Here’s a formula to remember when crossing a river, particularly during the high season of melting snowpack and glaciers: Flowing water pushes against things in the stream with a force proportional to the cross sectional area times the square of the average water velocity, according to the University of Arizona’s flow chart.
Translation: If you are one of the “things” and the water is moving about walking speed and the water is over your knees, its pushing force is 70 pounds. The farther into the river, the higher the force; the faster the river, the more force; the higher the river on your body, the higher the force.
With that in mind, here are Sharon’s Rules of River Crossing:
• Common sense is better than no sense.
• Overestimating river speed and depth is better than underestimating. Assume it’s colder, deeper and faster than you imagine.
• Choose wisely. Look for shallow, wide and straight crossings rather than those that are deep, narrow and at river bends.
• Look downriver. If you hear a waterfall or rapids, or see strainers (downed trees in the river that can trap you), or the opposite bank is difficult to climb, choose another spot.
• Speed check. Throw a stick into the water. If it moves faster than you can walk, don’t cross there.
• Depth check. Don’t wade through water any deeper than your crotch. These guidelines are for shallower water rather than riskier, deeper and faster water crossings.
• Look for braids. A braided river is a good choice because the sections are generally shallower and slower.
• What goes up, comes down. The river fluctuates higher as snow melts during the day. It’s lower when it’s cooler, thus less melt. If you have a choice, a morning crossing is better than late afternoon.
• Barefoot is bad. People take off their shoes because they don’t want to get them wet, not because they’re convinced that barefoot is better. Most outdoors experts say you’re more likely to slip in bare feet or cut them on sharp rocks or slip down a steeply angled rock in bare feet.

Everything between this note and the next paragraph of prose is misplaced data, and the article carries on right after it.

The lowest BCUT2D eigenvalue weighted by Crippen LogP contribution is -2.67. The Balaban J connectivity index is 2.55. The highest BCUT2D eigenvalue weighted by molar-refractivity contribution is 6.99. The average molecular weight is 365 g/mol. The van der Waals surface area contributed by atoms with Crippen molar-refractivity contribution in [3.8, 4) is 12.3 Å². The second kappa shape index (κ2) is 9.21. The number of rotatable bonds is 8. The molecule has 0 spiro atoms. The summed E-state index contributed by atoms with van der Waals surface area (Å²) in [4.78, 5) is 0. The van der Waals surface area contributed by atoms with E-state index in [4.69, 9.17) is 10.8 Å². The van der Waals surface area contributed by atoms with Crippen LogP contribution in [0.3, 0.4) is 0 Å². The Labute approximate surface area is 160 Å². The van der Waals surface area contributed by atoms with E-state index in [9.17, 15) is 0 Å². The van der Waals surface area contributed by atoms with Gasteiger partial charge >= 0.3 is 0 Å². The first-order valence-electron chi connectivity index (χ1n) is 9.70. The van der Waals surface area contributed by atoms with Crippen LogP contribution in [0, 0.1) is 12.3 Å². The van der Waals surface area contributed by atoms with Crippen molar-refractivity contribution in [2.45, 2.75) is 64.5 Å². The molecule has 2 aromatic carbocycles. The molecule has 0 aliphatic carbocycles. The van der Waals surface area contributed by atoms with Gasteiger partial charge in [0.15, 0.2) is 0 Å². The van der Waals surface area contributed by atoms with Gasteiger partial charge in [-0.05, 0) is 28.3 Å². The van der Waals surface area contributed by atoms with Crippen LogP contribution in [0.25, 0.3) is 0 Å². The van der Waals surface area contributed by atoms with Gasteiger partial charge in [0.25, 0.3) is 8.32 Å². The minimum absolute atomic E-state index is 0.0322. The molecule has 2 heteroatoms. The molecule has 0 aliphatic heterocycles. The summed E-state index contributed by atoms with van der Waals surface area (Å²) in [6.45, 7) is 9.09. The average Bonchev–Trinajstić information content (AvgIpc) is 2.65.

• Forget fashion. Roll up your pant legs as high as possible because bare legs present less water resistance than wet pants, and you can’t be sure of the depth until you’re in it.
• Stay loose. Loosen your pack’s shoulder straps and unbuckle the hip belt. If you fall, ditch the pack.
• Look where you’re going. It’s easy to get mesmerized by staring at the water coming at you rather than looking at your destination.
• Three legs are better than two, and four are even better. Use a walking stick, planting it firmly ahead of you, and keeping two points on the ground at all times. Or cross with a partner, linking arms to increase the stability level.
• Shuffle along. Cross face the current while angling slightly downstream for the least resistance, and sidestep and shuffle a bit in a downstream direction. Never try to walk normally.
• Keep moving. Water coming from snowmelt is exceptionally cold. Crossing with numb feet is not helpful.
• Pride goeth before the fall. When in doubt, don’t.
• Down you go. If you fall in deeper water, shed the pack and aim your feet downstream. Sidestroke to shallow water.
Best choice: A trail with a bridge or one with no river, especially if hiking with children.
Columnist Sharon Wootton can be reached at 360-468-3964 or www.songandword.com.